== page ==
Electric light is one of the signature inventions of an inventive species. But its overuse has caused an obliteration of night in much of the modern world. The loss of night has consequences for all forms of life, including us. And the mounting evidence for a connection to breast cancer is alarming.
This article was updated on August 21 to indicate that the association between light level and risk of breast cancer was found in current and former smokers and nurses with a history of night work
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What’s happening in our bodies as we age?
As we reach adulthood, we notice changes in our bodies at every stage of ageing. We might find we need glasses when we hit our thirties, we can’t keep weight off as easily into our forties, we mightn’t feel as strong playing sport with the kids in our fifties, and we can’t hear a conversation across a crowded dinner table in our sixties.
All of these occur because the cells and processes in our bodies have existed for longer and longer periods of time. There are many theories as to why our body ages, but two main explanations are that the DNA within our genes determine how long we will live; the other is that over time, our body and DNA are damaged until they can no longer function as before, often referred to as “wear and tear”.
The ageing brain
As we age, the volume of the brain declines. There are many explanations for this, including cell death, in which the brain cells’ structure declines over time.
Although the precise reasons for the decline in brain volume remain unclear, some research indicates it may be due to hormone levels, and wear and tear.
Some also believe that the volume of blood reaching the brain decreases due to conditions within the blood vessels and associated systems. However, this doesn’t have a great impact on a person’s ability to remember, as the brain has the ability to compensate for these changes.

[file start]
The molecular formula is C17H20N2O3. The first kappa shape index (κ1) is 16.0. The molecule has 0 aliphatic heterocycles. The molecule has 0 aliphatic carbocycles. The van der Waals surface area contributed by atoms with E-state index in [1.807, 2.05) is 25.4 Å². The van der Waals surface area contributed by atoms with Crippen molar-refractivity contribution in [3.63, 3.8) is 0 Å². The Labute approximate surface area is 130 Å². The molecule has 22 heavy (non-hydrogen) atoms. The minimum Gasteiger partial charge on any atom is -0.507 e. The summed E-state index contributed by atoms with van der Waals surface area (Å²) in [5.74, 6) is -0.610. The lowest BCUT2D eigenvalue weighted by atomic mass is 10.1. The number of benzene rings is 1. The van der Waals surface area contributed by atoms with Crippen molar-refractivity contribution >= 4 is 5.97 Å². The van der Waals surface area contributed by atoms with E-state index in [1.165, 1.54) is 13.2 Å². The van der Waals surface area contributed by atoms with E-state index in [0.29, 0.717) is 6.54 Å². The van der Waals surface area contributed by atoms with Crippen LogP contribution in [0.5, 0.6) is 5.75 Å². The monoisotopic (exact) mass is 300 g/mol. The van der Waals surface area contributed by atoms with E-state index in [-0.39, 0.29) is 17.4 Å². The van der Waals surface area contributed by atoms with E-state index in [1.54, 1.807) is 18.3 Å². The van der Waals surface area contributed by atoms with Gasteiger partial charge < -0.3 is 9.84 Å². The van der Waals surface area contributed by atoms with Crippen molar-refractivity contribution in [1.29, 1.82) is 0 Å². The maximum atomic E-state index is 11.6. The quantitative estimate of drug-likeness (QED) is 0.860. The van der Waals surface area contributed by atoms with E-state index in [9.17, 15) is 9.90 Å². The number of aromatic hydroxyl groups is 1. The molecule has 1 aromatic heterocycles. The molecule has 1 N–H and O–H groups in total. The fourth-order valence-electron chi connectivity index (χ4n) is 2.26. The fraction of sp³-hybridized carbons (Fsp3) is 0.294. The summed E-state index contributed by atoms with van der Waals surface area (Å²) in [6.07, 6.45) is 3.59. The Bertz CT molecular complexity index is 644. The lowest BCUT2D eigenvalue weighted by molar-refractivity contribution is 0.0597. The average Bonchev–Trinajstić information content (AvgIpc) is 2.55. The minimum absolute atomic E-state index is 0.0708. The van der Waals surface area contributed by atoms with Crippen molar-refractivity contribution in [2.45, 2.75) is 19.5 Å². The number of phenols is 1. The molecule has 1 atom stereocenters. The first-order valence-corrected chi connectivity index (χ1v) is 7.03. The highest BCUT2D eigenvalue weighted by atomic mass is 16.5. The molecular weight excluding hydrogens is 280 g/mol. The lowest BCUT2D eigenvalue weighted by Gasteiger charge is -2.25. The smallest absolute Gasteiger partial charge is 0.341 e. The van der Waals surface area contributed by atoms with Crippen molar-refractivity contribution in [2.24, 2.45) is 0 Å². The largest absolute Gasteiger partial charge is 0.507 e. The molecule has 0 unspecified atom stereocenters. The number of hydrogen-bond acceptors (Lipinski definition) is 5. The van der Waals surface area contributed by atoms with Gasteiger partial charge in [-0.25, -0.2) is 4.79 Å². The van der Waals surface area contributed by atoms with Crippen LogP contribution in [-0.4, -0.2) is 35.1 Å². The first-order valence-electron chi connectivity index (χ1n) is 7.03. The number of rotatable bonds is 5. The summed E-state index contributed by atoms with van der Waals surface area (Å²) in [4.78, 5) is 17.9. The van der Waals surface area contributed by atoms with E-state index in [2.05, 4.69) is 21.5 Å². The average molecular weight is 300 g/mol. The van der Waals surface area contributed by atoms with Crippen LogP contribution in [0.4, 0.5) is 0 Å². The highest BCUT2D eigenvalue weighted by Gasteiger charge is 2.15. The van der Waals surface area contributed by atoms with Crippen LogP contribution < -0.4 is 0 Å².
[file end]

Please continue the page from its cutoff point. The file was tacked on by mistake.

You may have heard of neuroplasticity. This is the term used to explain how the brain can rewire itself by creating new pathways within the nerve cells to compensate for damage to an area. These new pathways are created when new experiences occur. So doing crosswords all of your life won’t increase the number of pathways, but if you add a new activity that you need to learn and practise, then new pathways can form.
While the risk of dementia increases with age due to many of the hundreds of causes being more present as we age, it is not a normal part of the ageing process. It is a result of damage to the brain. The reason why it is more likely to occur as we age is simply because the longer we live, the longer we expose ourselves to possible damage to the body through disease or injury, which are the main causes of dementia.
Alzheimer’s Disease, the most common cause of dementia in Australia, occurs when there is plaque build-up in the brain. This is as a result of protein build-up over time that inevitably causes tangles in the neurons (brain cells).
Changes in muscle strength
As we age, there’s a decrease in the amount and strength of muscle tissue, due mostly to the influence of decreasing hormones. To make up for the muscle mass lost during each day of strict bed rest, older people may need to exercise for up to two weeks.
However, additional decreases in muscle occur due to a decrease in activity, not just as part of the normal ageing process.
Decrease in bone density
As the body ages it absorbs less calcium from food, a vital mineral for bone strength. At the same time, changes in hormone levels affect the density of the bones.
Ageing people also often spend less time in the sun, thereby reducing their Vitamin D intake. This in turn reduces calcium absorption.
It is important people continue to exercise as they age. Exercise will not only help to maintain muscle strength, but also assist in combatting the decrease in bone density that occurs as the body ages, thereby reducing the risk of falls and hip fractures.
Changes to our senses
Changes that occur directly as a result of ageing include those to vision, hearing, taste and smell. Impacts of the changes in vision are usually the first things noticed, making a person feel that they are ageing.
Changes to the eye that occur as part of the ageing process include stiffening and colouring of the lens, a reduction in the number of nerve cells, and a decrease in fluid in the eye. These lead to difficulty in focusing on close objects, seeing in low light becomes more difficult, and the ability to adapt to changes in light decline.
Some people appear clumsy, as their ability to judge the distance between objects – a cup and table, for example, or the height of stairs – becomes a problem. Many people do not realise their spills and trips are occurring as a result of shifts in their vision, known as depth perception changes. Eyes can also become drier, making them feel irritated. This can be treated with lubricating drops.